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Sewing in America

For centuries and centuries, women prepared all the clothing and household items. Nothing was mass manufactured. Imagine – learning to grow cotton or flax and weaving fabric to then cut and hand sew clothing or from leather… whew – that was a lot of work.

It wasn’t until 1755 when Charles Weisenthal, a German immigrant in London, took a patent out for a special needle which could be used for mechanical sewing. Thirty-four years later, Thomas Saint, an Englishman, created what is thought to be as the first actual sewing machine in 1789. And the race was on to make improvements on each idea and Walter Hunt built America’s first sewing machine in 1834 that was successful. It is laughable to think Mr. Hunt was worried that the machine would be unpopular and result in a rise in unemployment for women who were sewing by hand.

Elias Howe (Invented White sewing machines) received the first patent for a sewing machine in America but it was still clumsy and not ready for mass marketing to Mom’s in America. Isaac Singer (Singer sewing machines) used the same technique as Howe- further developing the lock stitch – which is still used today. Mr.Singer was later sued for stealing the technology and had to pay Mr. Howe a percentage of the sale price of each machine sold).

White and Singer sewing machines are still manufactured and affordable and accessible for the beginner and the expert seamstress. I still have my grandmothers 1933 sewing machine – yes, it still works.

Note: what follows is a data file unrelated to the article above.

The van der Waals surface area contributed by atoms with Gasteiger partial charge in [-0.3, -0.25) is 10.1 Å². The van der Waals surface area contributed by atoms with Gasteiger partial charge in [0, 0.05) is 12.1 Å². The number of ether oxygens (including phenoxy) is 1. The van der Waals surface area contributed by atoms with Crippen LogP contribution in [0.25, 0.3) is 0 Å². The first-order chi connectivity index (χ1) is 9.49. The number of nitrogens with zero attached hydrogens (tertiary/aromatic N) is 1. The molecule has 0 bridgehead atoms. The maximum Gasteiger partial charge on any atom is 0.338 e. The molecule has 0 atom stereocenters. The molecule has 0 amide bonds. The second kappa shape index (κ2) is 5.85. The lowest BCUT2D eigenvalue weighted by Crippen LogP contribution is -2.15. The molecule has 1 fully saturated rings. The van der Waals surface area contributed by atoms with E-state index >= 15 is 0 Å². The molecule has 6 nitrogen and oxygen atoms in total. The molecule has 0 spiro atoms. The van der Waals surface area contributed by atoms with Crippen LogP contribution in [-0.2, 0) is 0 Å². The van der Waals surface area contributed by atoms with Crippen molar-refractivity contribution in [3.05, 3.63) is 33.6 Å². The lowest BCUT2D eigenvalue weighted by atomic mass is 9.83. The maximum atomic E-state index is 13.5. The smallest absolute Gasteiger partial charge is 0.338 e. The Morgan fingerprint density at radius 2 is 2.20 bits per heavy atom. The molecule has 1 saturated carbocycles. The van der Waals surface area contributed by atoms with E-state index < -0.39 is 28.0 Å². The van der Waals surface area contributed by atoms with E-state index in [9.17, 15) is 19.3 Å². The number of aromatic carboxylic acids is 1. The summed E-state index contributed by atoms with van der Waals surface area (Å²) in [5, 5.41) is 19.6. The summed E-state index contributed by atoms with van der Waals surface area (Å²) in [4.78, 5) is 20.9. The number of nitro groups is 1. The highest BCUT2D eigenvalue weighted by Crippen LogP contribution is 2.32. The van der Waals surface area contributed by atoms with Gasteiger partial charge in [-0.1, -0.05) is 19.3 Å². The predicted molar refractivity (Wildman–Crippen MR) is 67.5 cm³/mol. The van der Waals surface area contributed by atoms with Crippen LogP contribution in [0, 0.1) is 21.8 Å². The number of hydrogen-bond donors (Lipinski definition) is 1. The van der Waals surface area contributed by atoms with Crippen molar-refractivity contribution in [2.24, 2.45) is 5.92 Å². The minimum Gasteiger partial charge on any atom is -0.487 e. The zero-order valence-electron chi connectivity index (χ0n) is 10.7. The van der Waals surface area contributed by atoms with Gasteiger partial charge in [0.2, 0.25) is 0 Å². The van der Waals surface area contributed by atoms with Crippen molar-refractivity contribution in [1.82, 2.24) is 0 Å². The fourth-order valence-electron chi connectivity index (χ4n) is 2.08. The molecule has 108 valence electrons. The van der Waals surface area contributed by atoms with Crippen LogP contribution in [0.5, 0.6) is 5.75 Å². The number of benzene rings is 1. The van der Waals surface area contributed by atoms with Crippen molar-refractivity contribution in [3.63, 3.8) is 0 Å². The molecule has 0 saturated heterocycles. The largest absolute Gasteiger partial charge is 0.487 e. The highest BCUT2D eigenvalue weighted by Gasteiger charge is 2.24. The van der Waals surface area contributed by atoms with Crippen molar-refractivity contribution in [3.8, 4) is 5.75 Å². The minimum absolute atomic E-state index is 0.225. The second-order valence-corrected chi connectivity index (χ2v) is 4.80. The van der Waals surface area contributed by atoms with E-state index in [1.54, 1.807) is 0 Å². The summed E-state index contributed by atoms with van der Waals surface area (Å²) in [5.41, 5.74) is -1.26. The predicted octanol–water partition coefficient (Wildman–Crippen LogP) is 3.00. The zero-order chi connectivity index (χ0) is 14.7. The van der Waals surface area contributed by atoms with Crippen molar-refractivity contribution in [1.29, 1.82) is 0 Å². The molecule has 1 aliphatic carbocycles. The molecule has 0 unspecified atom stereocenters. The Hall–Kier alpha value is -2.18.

Image result for images of old white sewing machines

In the past, everyone knew how to attach a button and to mend a hole or darn the socks. Home-making skills, such as basic hemming or easy button repair has decreased with each generation since the 1980’s. The Millennial generation now has the weakest homemaking skills, cooking, sewing and even laundry care.

How do we know this? American consumer trends show us the popularity of retail sewing and fabric stores or craft stores and the dollars spent, and social trend studies reveal.

“After surveying 502 women, researchers at the University of Missouri found that Baby Boomers reported a greater ability to sew, hem, repair buttons and clean laundry, while those in the 18 to 33 age range reported lower mastery of these basic maintenance skills.” https://bit.ly/2IUahgw

Today learning to sew is easier than ever with blogs, you tube videos, and affordable beginner sewing machines are available in all retail outlets and specialty stores, there are classes at the local rec center, fabric stores offer classes, you can scroll through Pinterest… girls ( and boys) and women can begin to sew even if there isn’t a sewing class taught at school anymore.

Fabric and craft stores are busier than ever as new and experienced crafter’s and sewers choose to create their own clothes and home decor. I love sewing for the grand-kids, baby blankets, burp clothes , crafts or quilts for myself. Look at these adorable stuffed tigers made from fleece – the girls loved them.

My latest obsession is making fleece jackets – fancy sweatshirts. Only your imagination is your limit. You use your machine, hand quilting, and embroidery with designs and fabric you like – for you or for gifts.


the tiger cats for xmas.jpg

My Daughter and one of my younger son’s began sewing when they were 10-11 years old, they learned by hand sewing little toys and pillows. My son lost interest once he took sewing in jr. high but my Daughter today is the co author of our books and teaches the Sew Crafty Bainbridge classes – her Mother in Law had far more patience to teach her than I did – and she never gave up.

small toy bob made.jpg


Happy sewing.

#easysewing #beginnersewing #thebestsewingblog #sewingwise #sewcrafty #starttosew

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